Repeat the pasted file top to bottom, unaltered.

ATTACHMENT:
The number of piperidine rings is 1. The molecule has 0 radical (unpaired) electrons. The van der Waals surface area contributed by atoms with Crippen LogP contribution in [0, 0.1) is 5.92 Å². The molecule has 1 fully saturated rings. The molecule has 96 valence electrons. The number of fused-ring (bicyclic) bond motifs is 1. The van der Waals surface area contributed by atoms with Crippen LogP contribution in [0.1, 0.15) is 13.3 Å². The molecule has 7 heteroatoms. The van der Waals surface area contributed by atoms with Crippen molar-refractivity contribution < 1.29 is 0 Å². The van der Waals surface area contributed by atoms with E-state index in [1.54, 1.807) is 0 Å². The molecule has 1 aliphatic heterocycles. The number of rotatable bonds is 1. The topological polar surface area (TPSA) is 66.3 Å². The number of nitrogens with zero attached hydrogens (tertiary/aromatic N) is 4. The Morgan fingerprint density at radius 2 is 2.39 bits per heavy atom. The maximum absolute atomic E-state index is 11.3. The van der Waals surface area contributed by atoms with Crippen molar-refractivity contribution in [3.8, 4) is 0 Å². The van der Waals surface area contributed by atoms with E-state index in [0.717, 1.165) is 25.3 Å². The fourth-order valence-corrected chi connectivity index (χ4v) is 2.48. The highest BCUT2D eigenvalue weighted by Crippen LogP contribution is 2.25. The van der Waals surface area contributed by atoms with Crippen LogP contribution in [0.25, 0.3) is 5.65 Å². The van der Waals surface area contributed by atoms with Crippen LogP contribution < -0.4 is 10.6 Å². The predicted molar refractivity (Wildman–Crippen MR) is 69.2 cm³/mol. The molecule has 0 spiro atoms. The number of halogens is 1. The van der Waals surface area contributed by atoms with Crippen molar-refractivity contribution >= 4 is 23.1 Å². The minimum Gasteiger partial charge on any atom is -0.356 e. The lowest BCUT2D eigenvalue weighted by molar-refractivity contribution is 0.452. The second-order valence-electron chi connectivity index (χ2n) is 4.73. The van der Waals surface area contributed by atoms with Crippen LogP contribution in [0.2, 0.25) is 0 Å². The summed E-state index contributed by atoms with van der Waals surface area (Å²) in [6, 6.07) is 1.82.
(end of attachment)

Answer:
The number of piperidine rings is 1. The molecule has 0 radical (unpaired) electrons. The van der Waals surface area contributed by atoms with Crippen LogP contribution in [0, 0.1) is 5.92 Å². The molecule has 1 fully saturated rings. The molecule has 96 valence electrons. The number of fused-ring (bicyclic) bond motifs is 1. The van der Waals surface area contributed by atoms with Crippen LogP contribution in [0.1, 0.15) is 13.3 Å². The molecule has 7 heteroatoms. The van der Waals surface area contributed by atoms with Crippen molar-refractivity contribution < 1.29 is 0 Å². The van der Waals surface area contributed by atoms with E-state index in [1.54, 1.807) is 0 Å². The molecule has 1 aliphatic heterocycles. The number of rotatable bonds is 1. The topological polar surface area (TPSA) is 66.3 Å². The number of nitrogens with zero attached hydrogens (tertiary/aromatic N) is 4. The Morgan fingerprint density at radius 2 is 2.39 bits per heavy atom. The maximum absolute atomic E-state index is 11.3. The van der Waals surface area contributed by atoms with Crippen molar-refractivity contribution in [3.8, 4) is 0 Å². The van der Waals surface area contributed by atoms with E-state index in [0.717, 1.165) is 25.3 Å². The fourth-order valence-corrected chi connectivity index (χ4v) is 2.48. The highest BCUT2D eigenvalue weighted by Crippen LogP contribution is 2.25. The van der Waals surface area contributed by atoms with Crippen LogP contribution in [0.25, 0.3) is 5.65 Å². The van der Waals surface area contributed by atoms with Crippen LogP contribution < -0.4 is 10.6 Å². The predicted molar refractivity (Wildman–Crippen MR) is 69.2 cm³/mol. The molecule has 0 spiro atoms. The number of halogens is 1. The van der Waals surface area contributed by atoms with Crippen molar-refractivity contribution >= 4 is 23.1 Å². The minimum Gasteiger partial charge on any atom is -0.356 e. The lowest BCUT2D eigenvalue weighted by molar-refractivity contribution is 0.452. The second-order valence-electron chi connectivity index (χ2n) is 4.73. The van der Waals surface area contributed by atoms with Crippen LogP contribution in [0.2, 0.25) is 0 Å². The summed E-state index contributed by atoms with van der Waals surface area (Å²) in [6, 6.07) is 1.82.